Get 'em, Rick! Also, note the scenic valley in the background. Definitely a perk.

Tomorrow: Lelogama in western Timor. 

The balance between good and evil, part 2

There is something mysterious about the mountain city in central Timor Leste, Same (pronounced 'saw-may').  In a previous post, I detailed the duel nature of installing a station in this city – the treacherous passage to get to Same balanced by the beauty of city’s setting.  This duality is still very much present, but this trip offered another round of contrasting factors.  To travel to Same, we set out from Dili to the east. 

We visited stations in Baucau, Los Palos, then Viqueque.  The collection of data in Baucau and Los Palos was fairly routine: change out data cards, improve the station conditions, make a few updates to the recording parameters.  The visit to Viqueque was not so good.  Back in August, I learned from IPG that there was some flooding that put the station in jeopardy.  Their notes suggested that it may still be ok, but I was very nervous and anxious to visit the station.  At first glance, the power system was in good order despite a little water being present inside the equipment box.  However, a critical issue with the seismometer required that the station be decommissioned and taken back to Dili.  Major bummer.  There was no point in leaving the other equipment behind, so we packed everything up and headed to Same.  The road did not disappoint, proving to be as treacherous as ever.  If the sensor was not broken before we pulled it, it most certainly is now.  We arrived after dark in Same and were lucky to take the last two rooms available in the hotel. 

The station in Viqueque, before and after the visit.  We plan
to get it back in order on the next visit.
The next morning, we planned for a quick data collection and station service to give enough time for the rough drive back to Dili.  Not so fast Larry!  When we cracked open the equipment box, it appeared that this sensor was also non-functional.  The data stream was similar to a problem that occurred after the sensors were returned from their previous deployment in Morocco.  In that case, the sensors needed to be repaired at the factory in Canada.  I worried that we now had two sensors that required repair.  But, with great patience and careful assessment of the situation, we managed to determine that the cable connecting the sensor to the data logger was at fault.  This was only possible because we had pulled the equipment from Viqueque.  It turns out that (in an oddly curious way) we were lucky to have an extra set of equipment on hand.  We moved ahead with the servicing and data collection, and set out on the bone-crunching ride back to Same.  The main road was out of service, so we had to take an alternative route.  It is hard to find worse passage than the road from Same to Dili, but it is possible.  The road quality was about the same, but takes another hour to make the journey.  Fun times, but tempered by the fact that we made a full recovery of the Same station rather than pulling it and taking it back to Dili.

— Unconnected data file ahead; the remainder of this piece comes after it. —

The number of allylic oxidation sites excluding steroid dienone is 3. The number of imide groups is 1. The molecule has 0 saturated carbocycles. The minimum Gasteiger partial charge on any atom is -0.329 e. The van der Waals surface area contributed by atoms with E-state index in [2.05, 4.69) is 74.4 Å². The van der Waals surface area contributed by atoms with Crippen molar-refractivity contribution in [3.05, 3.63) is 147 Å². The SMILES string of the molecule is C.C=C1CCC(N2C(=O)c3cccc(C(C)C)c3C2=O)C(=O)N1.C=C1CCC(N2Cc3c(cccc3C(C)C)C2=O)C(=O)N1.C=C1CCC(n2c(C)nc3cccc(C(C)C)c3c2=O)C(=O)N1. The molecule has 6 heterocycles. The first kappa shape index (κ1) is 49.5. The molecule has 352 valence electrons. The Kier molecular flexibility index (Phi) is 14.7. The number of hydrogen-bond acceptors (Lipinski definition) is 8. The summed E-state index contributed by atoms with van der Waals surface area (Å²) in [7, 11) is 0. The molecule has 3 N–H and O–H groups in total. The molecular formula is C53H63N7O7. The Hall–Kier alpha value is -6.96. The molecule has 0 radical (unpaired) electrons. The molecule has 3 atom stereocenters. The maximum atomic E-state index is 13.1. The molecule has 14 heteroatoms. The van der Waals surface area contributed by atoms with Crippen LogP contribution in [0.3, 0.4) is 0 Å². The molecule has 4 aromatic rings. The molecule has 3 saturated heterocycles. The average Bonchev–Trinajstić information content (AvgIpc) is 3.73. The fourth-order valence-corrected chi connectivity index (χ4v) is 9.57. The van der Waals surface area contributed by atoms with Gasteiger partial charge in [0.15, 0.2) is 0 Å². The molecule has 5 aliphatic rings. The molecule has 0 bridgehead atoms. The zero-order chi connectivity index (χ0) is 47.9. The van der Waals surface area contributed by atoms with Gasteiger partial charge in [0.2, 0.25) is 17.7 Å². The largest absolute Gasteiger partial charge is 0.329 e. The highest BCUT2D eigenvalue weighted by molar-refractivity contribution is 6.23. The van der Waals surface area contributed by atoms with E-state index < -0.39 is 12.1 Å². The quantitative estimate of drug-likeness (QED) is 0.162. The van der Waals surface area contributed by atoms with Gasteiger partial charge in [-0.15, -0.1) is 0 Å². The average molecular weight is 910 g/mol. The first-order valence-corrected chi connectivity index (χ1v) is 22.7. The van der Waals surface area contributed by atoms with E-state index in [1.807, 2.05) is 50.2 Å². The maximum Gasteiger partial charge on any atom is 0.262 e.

A distant slope on the road back to Dili.  A clear change in rock type
can be seen across the lower topography and the grey steep slope above,
my inner geologist is happy to see evidence of active faulting.

Sunday, November 16, 2014

Capitol hopping

The crew has finally split into two teams.  I have traveled to Timor Leste while Coop and Nova finish the installation and wrap up our presence in Kupang.  My flight from Kupang to Atambua provided great views of Timor Island, revealing rugged topography and an abundant network of river channels.  I have made it to Timor Leste’s capitol Dili with six more stations to collect data from, in addition to increased diplomatic efforts and public outreach.


Looking south over the confluence of three big
rivers.  Taken from somewhere above Soe.

Some nice topography while approaching Atambua.

To cross the land border from Indonesia to Timor Leste, foreign citizens much first secure a visa approval form from the Timor Leste consulate in Kupang (thank you Lonely Planet travel book – if one doesn’t have this approval, they must return to Kupang!).  It takes three working days to process, no fee to acquire.  The English speaking staff at the consulate requie a 3x4 cm photo from the applicant, a copy of their passport, and evidence of a return ticket leaving Timor Leste.  
My entrance letter to return from Oecussi into mainland Timor
Leste.  Without this, life would not be so nice.
I reunited with the Institut of Petroleum and Geology (IPG) from Dili, remembering good times this past march with the driver Mr. Alex.  IPG has hired an earthquake specialist within their hazards division to be assigned to this project, Mr. Luis Teofilo.  I look forward to proving him as much training and knowledge over the next week to prepare for future collaboration.  In general, the IPG (est. 2012) has greatly expanded their capacity – they doubled their staff and moved into a bigger facility in Dili.  Our project is helping them expand into an area of analysis that they can most certainly benefit from. 

The first station was serviced during this stay.  Eight months of data were collected, nearly meeting the capacity of our system – looks like I showed up just in time to harvest the fruits of our labor.  Sweet, sweet data, ripe for the picking.  We threw some shovels of dirt on top of the sensor, layers some more plastic on top of the equipment to shelter from the sun and rain, took a lot of notes on site conditions and equipment performance, and moved on.  I am encouraged that the power system is in good condition – there are many stories of equipment failure in tropical environments.  Keeping my fingers crossed for the remaining stations.